January 19, 2001
A house alarm is a nice thing to have. You can call the police, the fire department, an ambulance all by pressing a button. Of course it’s not so great if you accidentally set it off. You probably know the story, or you’ve even lived it: guy gets up in the middle of the night to take the dog out, guy stubs toe on chair, guy slaps hand over mouth to keep from screaming and waking up wife, guy then opens the door without shutting off the alarm first.
A few days after I celebrated the new year by eating popcorn and watching "The Twilight Zone", I got a little pamphlet in the mail from the security company. The pamphlet instructed me not to "celebrate New Year’s Eve by purposely setting off the alarm." Naturally the first thought that comes to mind is, What kind of bonehead would do that? Celebrating the new year by purposely setting off your own house alarm is like celebrating your birthday by driving drunk. It’s stupid, it’s irresponsible, and it puts other people in danger. The amazing thing is that this is apparently a big enough problem that the security company spent time and money trying to prevent it. It’s too bad that their pamphlet didn’t arrive until January 7th, but then anyone dumb enough to set off their own alarm would ignore the request, while anyone smart enough not to do it doesn’t need to be asked.
The sad thing is that purposely setting off an alarm to "celebrate" anything really is a call for assistance. It’s a way of saying, "I can’t be satisfied with more socially acceptable ways of celebrating like drinking until I throw up all over my friend’s Persian rug or firing off guns in my backyard." Unfortunately the police, the fire department, and even doctors can’t do anything for such people; they’re beyond help.
Enjoy this week’s offerings.
What we all are sometimes on the computer?
I’d like to share a little anecdote that happened in the office the other day. Young Kristin, the editor of our trivia publication, was having trouble with her computer.
So she called Wes, the computer guy, over to her desk. Wes clicked a couple of buttons and solved the problem. As he was walking away Kristin called after him, "So, what was wrong?"
And he replied, "It was an ID ten T error."
A puzzled expression ran riot over Kristin’s face. "An ID ten T error?" What’s that in case I need to fix it again?"
He gave her a grin. "Haven’t you ever seen an ID ten T error before?"
"Write it down," he said, "and I think you’ll figure it out."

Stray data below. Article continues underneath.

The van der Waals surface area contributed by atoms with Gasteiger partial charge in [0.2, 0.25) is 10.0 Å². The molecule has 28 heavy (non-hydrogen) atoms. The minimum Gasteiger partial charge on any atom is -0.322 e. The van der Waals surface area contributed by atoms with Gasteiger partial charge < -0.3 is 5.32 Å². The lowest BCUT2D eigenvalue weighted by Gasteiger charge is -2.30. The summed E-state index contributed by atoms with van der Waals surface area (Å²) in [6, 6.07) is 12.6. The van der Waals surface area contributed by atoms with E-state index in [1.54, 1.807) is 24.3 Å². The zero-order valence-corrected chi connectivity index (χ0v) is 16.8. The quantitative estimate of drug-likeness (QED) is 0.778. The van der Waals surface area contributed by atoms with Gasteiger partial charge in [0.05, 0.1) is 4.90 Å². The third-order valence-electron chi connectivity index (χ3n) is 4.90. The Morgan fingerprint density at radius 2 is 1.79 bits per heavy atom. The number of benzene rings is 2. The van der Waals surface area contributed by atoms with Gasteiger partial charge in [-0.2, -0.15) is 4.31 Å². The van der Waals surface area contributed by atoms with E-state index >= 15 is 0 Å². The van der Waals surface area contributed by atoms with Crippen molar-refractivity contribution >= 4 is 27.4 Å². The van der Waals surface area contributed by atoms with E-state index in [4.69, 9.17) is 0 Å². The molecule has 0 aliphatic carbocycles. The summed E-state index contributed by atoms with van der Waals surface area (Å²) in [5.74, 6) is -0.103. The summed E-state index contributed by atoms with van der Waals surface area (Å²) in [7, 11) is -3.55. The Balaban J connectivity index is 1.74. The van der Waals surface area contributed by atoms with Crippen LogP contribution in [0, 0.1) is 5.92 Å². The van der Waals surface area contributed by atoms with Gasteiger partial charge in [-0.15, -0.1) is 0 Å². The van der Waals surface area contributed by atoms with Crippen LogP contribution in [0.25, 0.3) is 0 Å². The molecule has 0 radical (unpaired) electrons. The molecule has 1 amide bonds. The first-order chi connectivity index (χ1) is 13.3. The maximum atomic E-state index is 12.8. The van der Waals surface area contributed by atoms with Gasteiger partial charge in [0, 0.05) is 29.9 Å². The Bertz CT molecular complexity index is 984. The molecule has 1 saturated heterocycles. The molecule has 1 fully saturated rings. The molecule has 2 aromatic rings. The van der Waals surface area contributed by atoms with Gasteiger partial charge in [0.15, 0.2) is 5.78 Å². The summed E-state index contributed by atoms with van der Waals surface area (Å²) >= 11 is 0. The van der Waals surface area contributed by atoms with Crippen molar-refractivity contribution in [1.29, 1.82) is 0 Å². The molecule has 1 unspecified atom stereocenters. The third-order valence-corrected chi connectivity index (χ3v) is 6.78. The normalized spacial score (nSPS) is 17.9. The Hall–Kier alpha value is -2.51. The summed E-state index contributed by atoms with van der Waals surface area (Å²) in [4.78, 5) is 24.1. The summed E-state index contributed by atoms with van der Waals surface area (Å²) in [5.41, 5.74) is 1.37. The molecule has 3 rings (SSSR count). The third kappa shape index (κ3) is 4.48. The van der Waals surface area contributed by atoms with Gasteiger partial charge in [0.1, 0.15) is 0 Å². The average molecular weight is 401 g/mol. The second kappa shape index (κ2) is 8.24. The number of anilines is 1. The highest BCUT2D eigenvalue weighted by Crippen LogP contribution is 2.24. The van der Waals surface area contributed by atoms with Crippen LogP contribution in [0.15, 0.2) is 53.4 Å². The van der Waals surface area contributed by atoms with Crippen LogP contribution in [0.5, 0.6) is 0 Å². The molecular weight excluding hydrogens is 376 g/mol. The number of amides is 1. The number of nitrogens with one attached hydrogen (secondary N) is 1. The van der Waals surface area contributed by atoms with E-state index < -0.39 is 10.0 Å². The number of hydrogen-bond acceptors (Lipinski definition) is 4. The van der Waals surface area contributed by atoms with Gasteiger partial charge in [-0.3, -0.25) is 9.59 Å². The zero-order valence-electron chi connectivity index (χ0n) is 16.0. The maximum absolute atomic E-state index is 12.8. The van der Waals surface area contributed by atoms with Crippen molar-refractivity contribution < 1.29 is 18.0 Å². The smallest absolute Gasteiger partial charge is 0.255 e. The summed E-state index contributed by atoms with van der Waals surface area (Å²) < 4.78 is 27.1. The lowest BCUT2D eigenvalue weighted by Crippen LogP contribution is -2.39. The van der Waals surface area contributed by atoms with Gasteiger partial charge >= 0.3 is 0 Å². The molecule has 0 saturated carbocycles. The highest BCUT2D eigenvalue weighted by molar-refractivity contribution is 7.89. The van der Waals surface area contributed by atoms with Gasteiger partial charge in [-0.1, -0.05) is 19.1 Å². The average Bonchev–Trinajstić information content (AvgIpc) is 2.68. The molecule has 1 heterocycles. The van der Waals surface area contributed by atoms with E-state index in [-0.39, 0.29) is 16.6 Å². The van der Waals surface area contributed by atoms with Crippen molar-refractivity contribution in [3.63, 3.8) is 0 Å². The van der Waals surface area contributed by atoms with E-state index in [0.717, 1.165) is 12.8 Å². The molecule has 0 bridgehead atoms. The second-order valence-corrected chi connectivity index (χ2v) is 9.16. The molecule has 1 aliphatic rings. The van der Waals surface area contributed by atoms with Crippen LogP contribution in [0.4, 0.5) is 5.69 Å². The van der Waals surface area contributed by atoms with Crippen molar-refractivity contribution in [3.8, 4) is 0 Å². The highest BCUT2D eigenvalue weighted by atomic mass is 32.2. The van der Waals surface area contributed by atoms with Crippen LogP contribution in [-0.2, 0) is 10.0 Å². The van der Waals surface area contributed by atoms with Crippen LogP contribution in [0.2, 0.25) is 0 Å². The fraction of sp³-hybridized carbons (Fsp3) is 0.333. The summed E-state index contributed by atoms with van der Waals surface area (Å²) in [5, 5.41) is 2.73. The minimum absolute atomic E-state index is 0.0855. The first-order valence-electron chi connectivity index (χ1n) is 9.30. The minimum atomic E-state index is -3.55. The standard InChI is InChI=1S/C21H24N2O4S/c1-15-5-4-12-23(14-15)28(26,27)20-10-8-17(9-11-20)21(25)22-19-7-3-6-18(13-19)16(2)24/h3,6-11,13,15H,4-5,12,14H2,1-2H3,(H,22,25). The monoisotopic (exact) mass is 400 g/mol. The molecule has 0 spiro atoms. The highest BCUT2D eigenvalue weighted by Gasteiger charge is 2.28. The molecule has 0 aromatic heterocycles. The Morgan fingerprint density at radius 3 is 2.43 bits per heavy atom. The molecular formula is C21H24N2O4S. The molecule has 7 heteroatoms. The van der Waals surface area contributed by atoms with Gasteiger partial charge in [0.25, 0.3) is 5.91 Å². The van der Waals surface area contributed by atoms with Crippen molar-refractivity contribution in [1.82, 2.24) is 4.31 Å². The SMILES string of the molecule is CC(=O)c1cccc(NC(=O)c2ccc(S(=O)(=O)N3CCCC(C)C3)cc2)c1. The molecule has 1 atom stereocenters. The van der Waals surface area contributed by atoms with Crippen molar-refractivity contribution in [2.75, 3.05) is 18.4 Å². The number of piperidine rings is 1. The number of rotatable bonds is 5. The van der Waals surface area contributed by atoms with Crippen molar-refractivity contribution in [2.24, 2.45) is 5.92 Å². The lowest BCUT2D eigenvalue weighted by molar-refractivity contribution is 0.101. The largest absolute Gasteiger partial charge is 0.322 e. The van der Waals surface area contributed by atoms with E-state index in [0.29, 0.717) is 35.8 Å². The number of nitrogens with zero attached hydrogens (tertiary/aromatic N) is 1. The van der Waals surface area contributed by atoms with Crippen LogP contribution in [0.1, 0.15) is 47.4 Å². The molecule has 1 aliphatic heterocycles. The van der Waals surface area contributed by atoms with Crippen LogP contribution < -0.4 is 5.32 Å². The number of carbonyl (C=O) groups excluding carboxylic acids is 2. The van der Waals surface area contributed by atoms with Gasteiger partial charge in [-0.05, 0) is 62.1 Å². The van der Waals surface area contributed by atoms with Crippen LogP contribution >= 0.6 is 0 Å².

So she wrote it down and got: ID10T
As you celebrate the new Millennium, might consider this:
"100 Years Ago"
The average life expectancy in the United States was forty-seven.
Only 14 percent of the homes in the United States had a bathtub.
Only 8 percent of the homes had a telephone. A three minute call from Denver to New York City cost eleven dollars.
There were only 8,000 cars in the US and only 144 miles of paved roads.
The maximum speed limit in most cities was ten mph.
Alabama, Mississippi, Iowa, and Tennessee were each more heavily populated than California. With a mere 1.4 million residents, California was only the twenty-first most populous state in the Union.
The tallest structure in the world was the Eiffel Tower.
The average wage in the U.S. was twenty-two cents an hour. The average U.S. worker made between $200 and $400 per year.
A competent accountant could expect to earn $2000 per year, a dentist $2500 per year, a veterinarian between $1500 and $4000 per year, and a mechanical engineer about $5000 per year.
More than 95 percent of all births in the United States took place at home.
Ninety percent of all U.S. physicians had no college education. Instead, they attended medical schools, many of which were condemned in the press and by the government as "substandard."
Sugar cost four cents a pound. Eggs were fourteen cents a dozen. Coffee cost fifteen cents a pound.
Most women only washed their hair once a month and used borax or egg yolks for shampoo.
Canada passed a law prohibiting poor people from entering the country for any reason, either as travelers or immigrants.
The five leading causes of death in the U.S. were:
Pneumonia and influenza
The American flag had 45 stars. Arizona, Oklahoma, New Mexico, Hawaii and Alaska hadn’t been admitted to the Union yet.
Drive-by-shootings — in which teenage boys galloped down the street on horses and started randomly shooting at houses, carriages, or anything else that caught their fancy — were an ongoing problem in Denver and other cities in the West.
The population of Las Vegas, Nevada was thirty. The remote desert community was inhabited by only a handful of ranchers and their families.
Plutonium, insulin, and antibiotics hadn’t been discovered yet. Scotch tape, crossword puzzles, canned beer, and iced tea hadn’t been invented.
There was no Mother’s Day or Father’s Day.
One in ten U.S. adults couldn’t read or write. Only 6 percent of all Americans had graduated from high school.
Some medical authorities warned that professional seamstresses were apt to become sexually aroused by the steady rhythm, hour after hour, of the sewing machine’s foot pedals. They recommended slipping bromide — which was thought to diminish sexual desire — into the women’s drinking water.
Marijuana, heroin, and morphine were all available over the counter at corner drugstores. According to one pharmacist, "Heroin clears the complexion, gives buoyancy to the mind, regulates the stomach and the bowels, and is, in fact, a perfect guardian of health."
Coca-Cola contained cocaine instead of caffeine.
Punch card data processing had recently been developed, and early predecessors of the modern computer were used for the first time by the government to help compile the 1900 census.
Eighteen percent of households in the United States had at least one full-time servant or domestic.
There were about 230 reported murders in the U.S. annually.